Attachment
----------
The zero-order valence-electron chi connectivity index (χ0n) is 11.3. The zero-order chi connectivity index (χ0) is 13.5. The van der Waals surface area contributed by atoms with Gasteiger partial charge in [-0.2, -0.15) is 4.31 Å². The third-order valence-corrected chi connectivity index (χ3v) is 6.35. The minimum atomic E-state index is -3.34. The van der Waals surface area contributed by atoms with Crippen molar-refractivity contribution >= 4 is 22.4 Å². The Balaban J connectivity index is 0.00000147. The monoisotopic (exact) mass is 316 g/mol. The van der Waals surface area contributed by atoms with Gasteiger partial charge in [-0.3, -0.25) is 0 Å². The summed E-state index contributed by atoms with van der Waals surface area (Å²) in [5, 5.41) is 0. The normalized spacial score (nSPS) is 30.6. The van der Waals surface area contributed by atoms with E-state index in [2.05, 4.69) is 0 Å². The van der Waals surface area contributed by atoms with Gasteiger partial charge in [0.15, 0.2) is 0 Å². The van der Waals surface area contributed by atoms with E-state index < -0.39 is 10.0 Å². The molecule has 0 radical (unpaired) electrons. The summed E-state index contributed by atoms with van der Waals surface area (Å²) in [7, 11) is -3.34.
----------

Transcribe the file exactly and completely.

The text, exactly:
The zero-order valence-electron chi connectivity index (χ0n) is 11.3. The zero-order chi connectivity index (χ0) is 13.5. The van der Waals surface area contributed by atoms with Gasteiger partial charge in [-0.2, -0.15) is 4.31 Å². The third-order valence-corrected chi connectivity index (χ3v) is 6.35. The minimum atomic E-state index is -3.34. The van der Waals surface area contributed by atoms with Crippen molar-refractivity contribution >= 4 is 22.4 Å². The Balaban J connectivity index is 0.00000147. The monoisotopic (exact) mass is 316 g/mol. The van der Waals surface area contributed by atoms with Gasteiger partial charge in [-0.3, -0.25) is 0 Å². The summed E-state index contributed by atoms with van der Waals surface area (Å²) in [5, 5.41) is 0. The normalized spacial score (nSPS) is 30.6. The van der Waals surface area contributed by atoms with E-state index in [2.05, 4.69) is 0 Å². The van der Waals surface area contributed by atoms with Gasteiger partial charge in [0.15, 0.2) is 0 Å². The van der Waals surface area contributed by atoms with E-state index < -0.39 is 10.0 Å². The molecule has 0 radical (unpaired) electrons. The summed E-state index contributed by atoms with van der Waals surface area (Å²) in [7, 11) is -3.34.